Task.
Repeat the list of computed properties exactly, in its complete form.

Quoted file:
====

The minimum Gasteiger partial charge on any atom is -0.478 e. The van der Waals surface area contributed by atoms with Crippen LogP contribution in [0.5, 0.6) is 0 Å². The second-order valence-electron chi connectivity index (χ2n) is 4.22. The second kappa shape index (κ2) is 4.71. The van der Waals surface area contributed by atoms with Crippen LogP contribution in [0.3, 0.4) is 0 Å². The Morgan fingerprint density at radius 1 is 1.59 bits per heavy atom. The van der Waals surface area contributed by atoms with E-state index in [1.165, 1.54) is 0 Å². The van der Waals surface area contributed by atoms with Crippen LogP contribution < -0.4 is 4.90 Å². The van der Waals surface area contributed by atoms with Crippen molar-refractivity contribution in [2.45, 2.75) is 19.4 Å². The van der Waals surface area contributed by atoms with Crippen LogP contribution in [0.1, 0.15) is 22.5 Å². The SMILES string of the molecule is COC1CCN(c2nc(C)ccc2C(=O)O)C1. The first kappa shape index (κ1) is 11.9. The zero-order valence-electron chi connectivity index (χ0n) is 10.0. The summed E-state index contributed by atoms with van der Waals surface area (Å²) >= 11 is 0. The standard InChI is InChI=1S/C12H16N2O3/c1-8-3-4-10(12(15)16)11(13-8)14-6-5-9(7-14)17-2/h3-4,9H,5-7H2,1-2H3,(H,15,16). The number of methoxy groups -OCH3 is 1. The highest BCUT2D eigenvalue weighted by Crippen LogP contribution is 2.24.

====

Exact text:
The minimum Gasteiger partial charge on any atom is -0.478 e. The van der Waals surface area contributed by atoms with Crippen LogP contribution in [0.5, 0.6) is 0 Å². The second-order valence-electron chi connectivity index (χ2n) is 4.22. The second kappa shape index (κ2) is 4.71. The van der Waals surface area contributed by atoms with Crippen LogP contribution in [0.3, 0.4) is 0 Å². The Morgan fingerprint density at radius 1 is 1.59 bits per heavy atom. The van der Waals surface area contributed by atoms with E-state index in [1.165, 1.54) is 0 Å². The van der Waals surface area contributed by atoms with Crippen LogP contribution < -0.4 is 4.90 Å². The van der Waals surface area contributed by atoms with Crippen molar-refractivity contribution in [2.45, 2.75) is 19.4 Å². The van der Waals surface area contributed by atoms with Crippen LogP contribution in [0.1, 0.15) is 22.5 Å². The SMILES string of the molecule is COC1CCN(c2nc(C)ccc2C(=O)O)C1. The first kappa shape index (κ1) is 11.9. The zero-order valence-electron chi connectivity index (χ0n) is 10.0. The summed E-state index contributed by atoms with van der Waals surface area (Å²) >= 11 is 0. The standard InChI is InChI=1S/C12H16N2O3/c1-8-3-4-10(12(15)16)11(13-8)14-6-5-9(7-14)17-2/h3-4,9H,5-7H2,1-2H3,(H,15,16). The number of methoxy groups -OCH3 is 1. The highest BCUT2D eigenvalue weighted by Crippen LogP contribution is 2.24.